Most pictures of Methuen show a clean shaven and massive chin, a small hat and a placid if not bovine expression. Surely this man must have exemplified all that was wrong with most of Victoria's generals? This is assuredly not true.

So who was Methuen? Alas, we are not much closer to that answer when the book is finished. This may be due to Methuen's own stoicism and reticence. But some things are known.

Methuen was not a blundering fool. He was a professional soldier dedicated to his craft. A junior member of the Wolseley ring, he was committed to reform. Until the Boer War his combat record, while not undistinguished, was not exceptional, but he still managed to be promoted to the rank of Major General. He did not want to go to South Africa, sensing that there would be problems, but he followed out his orders.

And here is where the book's biggest problem starts to show. Miller painstaking points out every shortcoming Methuen is saddled with. His orders are politically derived and militarily unsound. Requirements to evacuate civilians force him to advance along rail lines. He is woefully short of cavalry, mounted infantry and adequate information about the country and the enemy. Miller also highlights each and every attempt Methuen makes to overcome these problems. It's clear that the General was doing his best and that his best was far better than others. And time after time, Miller assures us that a string of failures, losses and disaster was "not Methuen's fault," or at worst, "not only his fault." But he can't get around the fact that there were multiple failures involving Methuen.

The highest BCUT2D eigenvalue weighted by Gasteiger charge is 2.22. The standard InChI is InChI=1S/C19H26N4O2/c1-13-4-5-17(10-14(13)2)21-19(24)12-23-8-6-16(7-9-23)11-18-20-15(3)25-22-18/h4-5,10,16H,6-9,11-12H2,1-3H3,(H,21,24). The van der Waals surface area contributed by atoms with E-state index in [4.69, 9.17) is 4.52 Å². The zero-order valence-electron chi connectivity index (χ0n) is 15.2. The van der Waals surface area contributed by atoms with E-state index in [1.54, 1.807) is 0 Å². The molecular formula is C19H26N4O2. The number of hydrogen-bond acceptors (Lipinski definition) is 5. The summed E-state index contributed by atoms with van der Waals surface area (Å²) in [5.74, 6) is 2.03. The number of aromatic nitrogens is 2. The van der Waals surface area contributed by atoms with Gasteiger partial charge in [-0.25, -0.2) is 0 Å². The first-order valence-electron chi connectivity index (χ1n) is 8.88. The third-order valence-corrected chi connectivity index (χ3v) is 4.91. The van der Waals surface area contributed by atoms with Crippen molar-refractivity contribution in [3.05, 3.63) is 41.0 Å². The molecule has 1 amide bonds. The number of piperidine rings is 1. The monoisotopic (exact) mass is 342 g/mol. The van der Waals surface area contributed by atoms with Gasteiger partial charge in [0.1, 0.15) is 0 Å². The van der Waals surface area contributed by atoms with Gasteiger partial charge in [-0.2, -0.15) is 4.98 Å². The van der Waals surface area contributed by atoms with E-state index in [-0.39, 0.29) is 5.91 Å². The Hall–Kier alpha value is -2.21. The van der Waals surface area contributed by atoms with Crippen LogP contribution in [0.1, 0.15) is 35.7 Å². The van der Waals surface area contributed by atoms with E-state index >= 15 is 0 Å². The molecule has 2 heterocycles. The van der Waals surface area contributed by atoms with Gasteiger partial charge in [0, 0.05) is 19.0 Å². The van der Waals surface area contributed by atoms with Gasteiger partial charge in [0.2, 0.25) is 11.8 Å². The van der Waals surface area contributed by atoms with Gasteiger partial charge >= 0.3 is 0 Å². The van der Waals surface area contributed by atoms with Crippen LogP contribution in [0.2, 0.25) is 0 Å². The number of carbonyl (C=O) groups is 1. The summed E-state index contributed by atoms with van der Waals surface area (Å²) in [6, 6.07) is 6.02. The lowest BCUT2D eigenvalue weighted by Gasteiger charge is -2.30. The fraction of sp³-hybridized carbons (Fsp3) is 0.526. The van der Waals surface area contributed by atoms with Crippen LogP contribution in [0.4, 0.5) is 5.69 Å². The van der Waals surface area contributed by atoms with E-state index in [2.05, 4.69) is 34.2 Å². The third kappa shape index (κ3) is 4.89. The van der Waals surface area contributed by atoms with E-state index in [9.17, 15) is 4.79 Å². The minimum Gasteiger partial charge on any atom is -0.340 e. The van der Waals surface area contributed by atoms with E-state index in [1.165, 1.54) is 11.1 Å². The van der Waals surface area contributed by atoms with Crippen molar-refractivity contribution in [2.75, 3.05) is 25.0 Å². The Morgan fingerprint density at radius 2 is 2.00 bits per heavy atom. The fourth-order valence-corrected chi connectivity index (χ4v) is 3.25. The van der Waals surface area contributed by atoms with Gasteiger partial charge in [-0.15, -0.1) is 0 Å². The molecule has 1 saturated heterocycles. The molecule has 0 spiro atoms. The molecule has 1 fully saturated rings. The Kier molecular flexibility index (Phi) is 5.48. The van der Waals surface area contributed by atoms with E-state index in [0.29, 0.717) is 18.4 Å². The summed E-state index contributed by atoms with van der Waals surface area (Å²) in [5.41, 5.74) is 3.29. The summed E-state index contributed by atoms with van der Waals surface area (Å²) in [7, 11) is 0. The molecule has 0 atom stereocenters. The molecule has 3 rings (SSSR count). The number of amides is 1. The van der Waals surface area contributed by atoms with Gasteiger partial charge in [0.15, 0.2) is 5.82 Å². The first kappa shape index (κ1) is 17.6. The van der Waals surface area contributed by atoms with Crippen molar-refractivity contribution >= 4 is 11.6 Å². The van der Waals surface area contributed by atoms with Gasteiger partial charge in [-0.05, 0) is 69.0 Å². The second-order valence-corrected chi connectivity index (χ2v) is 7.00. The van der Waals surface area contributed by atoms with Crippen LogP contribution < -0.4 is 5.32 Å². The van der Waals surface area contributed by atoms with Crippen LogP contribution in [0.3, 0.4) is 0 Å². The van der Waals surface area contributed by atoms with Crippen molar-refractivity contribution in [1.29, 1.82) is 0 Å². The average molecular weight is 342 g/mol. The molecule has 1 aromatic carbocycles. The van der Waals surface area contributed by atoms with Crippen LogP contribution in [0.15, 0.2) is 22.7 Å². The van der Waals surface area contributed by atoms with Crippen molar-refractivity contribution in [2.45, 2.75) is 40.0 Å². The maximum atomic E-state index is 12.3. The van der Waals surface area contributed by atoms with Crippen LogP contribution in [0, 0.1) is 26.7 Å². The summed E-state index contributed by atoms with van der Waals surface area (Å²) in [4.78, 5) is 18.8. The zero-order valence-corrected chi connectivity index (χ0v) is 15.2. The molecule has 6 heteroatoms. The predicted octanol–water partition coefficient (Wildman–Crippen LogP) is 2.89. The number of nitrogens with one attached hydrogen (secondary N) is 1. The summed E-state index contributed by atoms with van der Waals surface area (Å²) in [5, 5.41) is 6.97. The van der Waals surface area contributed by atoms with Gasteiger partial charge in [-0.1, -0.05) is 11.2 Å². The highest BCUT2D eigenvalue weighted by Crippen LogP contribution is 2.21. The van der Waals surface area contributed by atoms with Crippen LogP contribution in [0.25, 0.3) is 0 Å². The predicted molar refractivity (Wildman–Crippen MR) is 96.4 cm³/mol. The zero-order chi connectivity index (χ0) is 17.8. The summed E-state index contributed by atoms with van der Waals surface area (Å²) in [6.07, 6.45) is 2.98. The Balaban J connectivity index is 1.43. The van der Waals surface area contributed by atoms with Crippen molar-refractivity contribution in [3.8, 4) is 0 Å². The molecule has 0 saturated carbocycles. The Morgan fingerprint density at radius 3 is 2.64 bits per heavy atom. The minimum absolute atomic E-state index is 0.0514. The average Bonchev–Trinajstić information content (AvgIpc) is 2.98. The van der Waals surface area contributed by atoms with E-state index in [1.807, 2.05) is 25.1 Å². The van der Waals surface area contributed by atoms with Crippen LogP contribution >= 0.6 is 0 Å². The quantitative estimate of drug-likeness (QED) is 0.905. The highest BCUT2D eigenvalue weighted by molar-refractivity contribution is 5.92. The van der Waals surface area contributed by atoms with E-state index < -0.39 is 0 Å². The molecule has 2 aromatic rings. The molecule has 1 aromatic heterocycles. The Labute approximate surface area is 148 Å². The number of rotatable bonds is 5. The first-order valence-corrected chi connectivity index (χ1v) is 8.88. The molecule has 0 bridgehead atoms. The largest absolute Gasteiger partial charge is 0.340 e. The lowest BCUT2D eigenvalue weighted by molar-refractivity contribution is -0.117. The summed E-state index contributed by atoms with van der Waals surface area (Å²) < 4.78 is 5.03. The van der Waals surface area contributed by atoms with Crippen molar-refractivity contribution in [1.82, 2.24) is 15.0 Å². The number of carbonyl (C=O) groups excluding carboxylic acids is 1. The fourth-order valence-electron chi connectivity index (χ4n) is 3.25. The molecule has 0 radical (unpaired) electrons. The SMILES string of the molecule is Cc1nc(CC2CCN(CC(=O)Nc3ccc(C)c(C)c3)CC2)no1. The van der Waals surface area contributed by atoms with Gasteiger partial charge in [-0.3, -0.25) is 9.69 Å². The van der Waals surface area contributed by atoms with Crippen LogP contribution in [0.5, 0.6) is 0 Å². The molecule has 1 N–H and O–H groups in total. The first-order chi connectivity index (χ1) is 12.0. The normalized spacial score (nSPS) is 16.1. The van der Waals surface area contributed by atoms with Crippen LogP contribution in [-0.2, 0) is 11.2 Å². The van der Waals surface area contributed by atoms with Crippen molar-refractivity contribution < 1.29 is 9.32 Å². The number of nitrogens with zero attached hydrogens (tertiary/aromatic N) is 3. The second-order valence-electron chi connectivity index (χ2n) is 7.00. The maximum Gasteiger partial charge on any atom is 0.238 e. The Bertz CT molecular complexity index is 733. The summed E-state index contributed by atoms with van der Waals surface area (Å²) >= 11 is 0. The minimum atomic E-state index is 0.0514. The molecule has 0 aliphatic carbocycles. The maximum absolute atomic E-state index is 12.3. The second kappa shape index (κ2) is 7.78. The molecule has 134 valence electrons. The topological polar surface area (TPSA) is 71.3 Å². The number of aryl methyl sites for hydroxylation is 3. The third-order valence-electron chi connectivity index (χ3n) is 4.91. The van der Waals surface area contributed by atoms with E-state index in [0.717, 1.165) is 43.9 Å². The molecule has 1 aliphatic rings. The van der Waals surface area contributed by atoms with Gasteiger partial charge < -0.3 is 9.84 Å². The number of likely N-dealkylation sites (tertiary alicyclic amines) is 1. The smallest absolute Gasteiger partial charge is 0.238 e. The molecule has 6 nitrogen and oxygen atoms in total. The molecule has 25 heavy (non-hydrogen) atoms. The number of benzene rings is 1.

Methuen's reputation suffered from his failures. For a time it was touch and go whether he should stay in Africa, or be sacked like many others. But he remained - in part because Redvers Buller refused to sacrifice Methuen to save himself and in part because Lord Roberts needed some general officer and had probably reached the limit on the number of senior officers he could fire. And Methuen did show battlefield improvement.

Miller does a fine job in detailing Methuen's steady and well-earned rise and rehabilitation in Robert's eyes. Not only was Methuen brave, but his was also truly wise when it came to ending the war. Methuen was convinced that the British had to extend the kindest hand to Boers and their families. Such a policy might well have ended the war earlier, but it was not adopted. We'll never know. Roberts was not overly inclined to be merciful and Kitchner decidedly was not. And Kitchner did not like Methuen.

And then, just before the close of the war Methuen was captured by the Boers. This was the final straw for the general and his reputation. Although he never was charged with any form of dereliction, his career was over.

I truly do recommend this book. While short of being a full biography, what is here is not bad. But Miller would have done himself a favor if he had acknowledged that there are such things as unlucky generals and that Methuen was as unlucky as they come.

And that's it for this month. Good luck, good dice and good gaming!